A fascinating article in The Economist called The Music Industry — From Major to Minor opens with this paragraph:
Woah.... Y'r business plan is toast, man.
The music industry has basically committed suicide. Sure enough, the business arrangement they gravitated to, involving a few large record companies, A&R people with focus groups, unfair contracts with musicians, a few large companies owning hundreds of radio stations, payola, playlists, retail stores with high prices and limited stock, the whole shebang, makes for an unsupportable industry.
It sounds bad, but it's not really. In fact, it's very good news. It means that the elements of mediocrity are in free fall and that there's a huge opening for an entirely new music business based on a more artistically favorable core. If anything, now is the time for the new music entrepreneurs.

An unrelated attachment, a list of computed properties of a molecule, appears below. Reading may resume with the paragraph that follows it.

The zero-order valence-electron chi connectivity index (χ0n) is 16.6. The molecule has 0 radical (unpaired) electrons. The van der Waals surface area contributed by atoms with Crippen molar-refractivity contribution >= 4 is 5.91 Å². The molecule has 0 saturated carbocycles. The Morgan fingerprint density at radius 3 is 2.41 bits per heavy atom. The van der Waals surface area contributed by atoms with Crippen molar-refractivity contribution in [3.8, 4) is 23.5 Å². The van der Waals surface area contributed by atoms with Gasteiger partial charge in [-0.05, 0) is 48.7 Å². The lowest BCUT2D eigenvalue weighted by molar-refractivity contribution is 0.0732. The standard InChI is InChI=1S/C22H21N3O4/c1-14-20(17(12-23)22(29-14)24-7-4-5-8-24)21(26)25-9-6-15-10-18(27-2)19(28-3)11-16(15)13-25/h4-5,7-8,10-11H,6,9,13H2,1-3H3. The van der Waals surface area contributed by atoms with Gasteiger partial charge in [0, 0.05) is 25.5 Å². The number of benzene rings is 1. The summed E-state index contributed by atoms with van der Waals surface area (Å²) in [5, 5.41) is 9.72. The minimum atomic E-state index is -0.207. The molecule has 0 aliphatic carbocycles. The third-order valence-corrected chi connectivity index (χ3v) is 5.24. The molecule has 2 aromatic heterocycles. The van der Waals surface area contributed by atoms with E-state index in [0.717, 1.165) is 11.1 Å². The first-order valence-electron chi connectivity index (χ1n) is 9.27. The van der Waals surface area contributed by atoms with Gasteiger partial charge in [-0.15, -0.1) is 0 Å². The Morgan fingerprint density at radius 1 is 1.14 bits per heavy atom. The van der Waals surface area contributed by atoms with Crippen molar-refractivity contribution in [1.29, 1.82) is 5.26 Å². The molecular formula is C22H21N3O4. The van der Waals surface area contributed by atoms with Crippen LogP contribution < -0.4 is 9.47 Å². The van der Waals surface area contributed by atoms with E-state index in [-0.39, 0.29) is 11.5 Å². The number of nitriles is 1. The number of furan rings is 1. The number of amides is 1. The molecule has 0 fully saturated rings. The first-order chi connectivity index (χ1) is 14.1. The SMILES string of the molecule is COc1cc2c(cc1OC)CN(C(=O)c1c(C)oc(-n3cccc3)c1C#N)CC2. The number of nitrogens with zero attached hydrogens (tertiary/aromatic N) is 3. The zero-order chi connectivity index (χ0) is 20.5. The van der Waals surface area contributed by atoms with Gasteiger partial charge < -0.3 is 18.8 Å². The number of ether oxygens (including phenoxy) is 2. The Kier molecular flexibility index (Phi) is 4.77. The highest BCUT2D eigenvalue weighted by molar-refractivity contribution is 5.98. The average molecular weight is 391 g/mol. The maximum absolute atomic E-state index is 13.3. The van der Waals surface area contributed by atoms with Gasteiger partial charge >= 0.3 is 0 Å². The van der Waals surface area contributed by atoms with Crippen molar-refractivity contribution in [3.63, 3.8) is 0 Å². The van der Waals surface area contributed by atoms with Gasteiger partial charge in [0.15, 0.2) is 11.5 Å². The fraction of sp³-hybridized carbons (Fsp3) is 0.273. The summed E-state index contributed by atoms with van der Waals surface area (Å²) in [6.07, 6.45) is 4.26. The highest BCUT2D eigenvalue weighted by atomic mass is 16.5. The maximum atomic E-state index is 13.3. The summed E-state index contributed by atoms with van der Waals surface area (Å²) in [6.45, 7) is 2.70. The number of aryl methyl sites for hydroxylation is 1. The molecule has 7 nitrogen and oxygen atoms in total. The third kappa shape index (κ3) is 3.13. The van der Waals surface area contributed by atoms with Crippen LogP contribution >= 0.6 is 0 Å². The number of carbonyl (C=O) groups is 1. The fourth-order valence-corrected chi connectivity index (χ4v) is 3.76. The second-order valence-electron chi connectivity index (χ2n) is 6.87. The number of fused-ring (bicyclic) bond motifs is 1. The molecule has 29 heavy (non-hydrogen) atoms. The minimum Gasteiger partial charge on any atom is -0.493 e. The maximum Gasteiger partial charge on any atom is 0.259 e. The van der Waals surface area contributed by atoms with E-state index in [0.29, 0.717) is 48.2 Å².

Don't believe me? Okay, note that Apple's iTunes is currently the fourth largest retailer in the country. And note that iTunes didn't exist before 2001.
Also do check out this delightful article in Wired called David Byrne's Survival Strategies for Emerging Artists — and Megastars Which includes interviews with Brian Eno and Thom Yorke. The opening paragraph is here:
These are going to be very interesting times for entrepreours in the music industry.